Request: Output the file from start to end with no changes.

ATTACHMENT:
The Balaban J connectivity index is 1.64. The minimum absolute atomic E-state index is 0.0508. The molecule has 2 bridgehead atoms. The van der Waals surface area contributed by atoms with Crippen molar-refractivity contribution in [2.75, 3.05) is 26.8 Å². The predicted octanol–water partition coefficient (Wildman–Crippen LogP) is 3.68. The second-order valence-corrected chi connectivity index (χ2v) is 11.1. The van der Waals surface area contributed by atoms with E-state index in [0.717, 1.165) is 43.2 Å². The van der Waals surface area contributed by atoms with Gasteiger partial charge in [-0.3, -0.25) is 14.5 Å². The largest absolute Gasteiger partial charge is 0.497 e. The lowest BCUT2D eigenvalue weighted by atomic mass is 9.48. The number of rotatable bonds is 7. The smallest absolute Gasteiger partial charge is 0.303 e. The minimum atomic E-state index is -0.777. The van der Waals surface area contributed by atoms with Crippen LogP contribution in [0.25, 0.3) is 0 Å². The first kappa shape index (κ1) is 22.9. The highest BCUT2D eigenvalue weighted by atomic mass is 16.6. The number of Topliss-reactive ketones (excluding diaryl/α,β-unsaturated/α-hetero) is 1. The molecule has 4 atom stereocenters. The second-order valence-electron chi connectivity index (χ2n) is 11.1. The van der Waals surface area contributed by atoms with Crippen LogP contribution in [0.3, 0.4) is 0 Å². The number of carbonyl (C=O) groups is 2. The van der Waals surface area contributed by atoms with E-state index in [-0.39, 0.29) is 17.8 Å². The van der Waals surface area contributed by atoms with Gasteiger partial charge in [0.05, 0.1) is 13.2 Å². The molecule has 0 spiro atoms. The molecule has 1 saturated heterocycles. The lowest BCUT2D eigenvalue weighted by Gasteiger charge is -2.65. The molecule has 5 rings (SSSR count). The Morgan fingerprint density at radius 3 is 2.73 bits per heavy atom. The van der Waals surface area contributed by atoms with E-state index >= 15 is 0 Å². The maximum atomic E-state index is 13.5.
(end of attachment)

The Balaban J connectivity index is 1.64. The minimum absolute atomic E-state index is 0.0508. The molecule has 2 bridgehead atoms. The van der Waals surface area contributed by atoms with Crippen molar-refractivity contribution in [2.75, 3.05) is 26.8 Å². The predicted octanol–water partition coefficient (Wildman–Crippen LogP) is 3.68. The second-order valence-corrected chi connectivity index (χ2v) is 11.1. The van der Waals surface area contributed by atoms with E-state index in [0.717, 1.165) is 43.2 Å². The van der Waals surface area contributed by atoms with Gasteiger partial charge in [-0.3, -0.25) is 14.5 Å². The largest absolute Gasteiger partial charge is 0.497 e. The lowest BCUT2D eigenvalue weighted by atomic mass is 9.48. The number of rotatable bonds is 7. The smallest absolute Gasteiger partial charge is 0.303 e. The minimum atomic E-state index is -0.777. The van der Waals surface area contributed by atoms with Crippen LogP contribution in [0.25, 0.3) is 0 Å². The first kappa shape index (κ1) is 22.9. The highest BCUT2D eigenvalue weighted by atomic mass is 16.6. The number of Topliss-reactive ketones (excluding diaryl/α,β-unsaturated/α-hetero) is 1. The molecule has 4 atom stereocenters. The second-order valence-electron chi connectivity index (χ2n) is 11.1. The van der Waals surface area contributed by atoms with Crippen LogP contribution in [0.3, 0.4) is 0 Å². The number of carbonyl (C=O) groups is 2. The van der Waals surface area contributed by atoms with E-state index in [-0.39, 0.29) is 17.8 Å². The van der Waals surface area contributed by atoms with Gasteiger partial charge in [0.05, 0.1) is 13.2 Å². The molecule has 0 spiro atoms. The molecule has 1 saturated heterocycles. The lowest BCUT2D eigenvalue weighted by Gasteiger charge is -2.65. The molecule has 5 rings (SSSR count). The Morgan fingerprint density at radius 3 is 2.73 bits per heavy atom. The van der Waals surface area contributed by atoms with E-state index >= 15 is 0 Å². The maximum atomic E-state index is 13.5.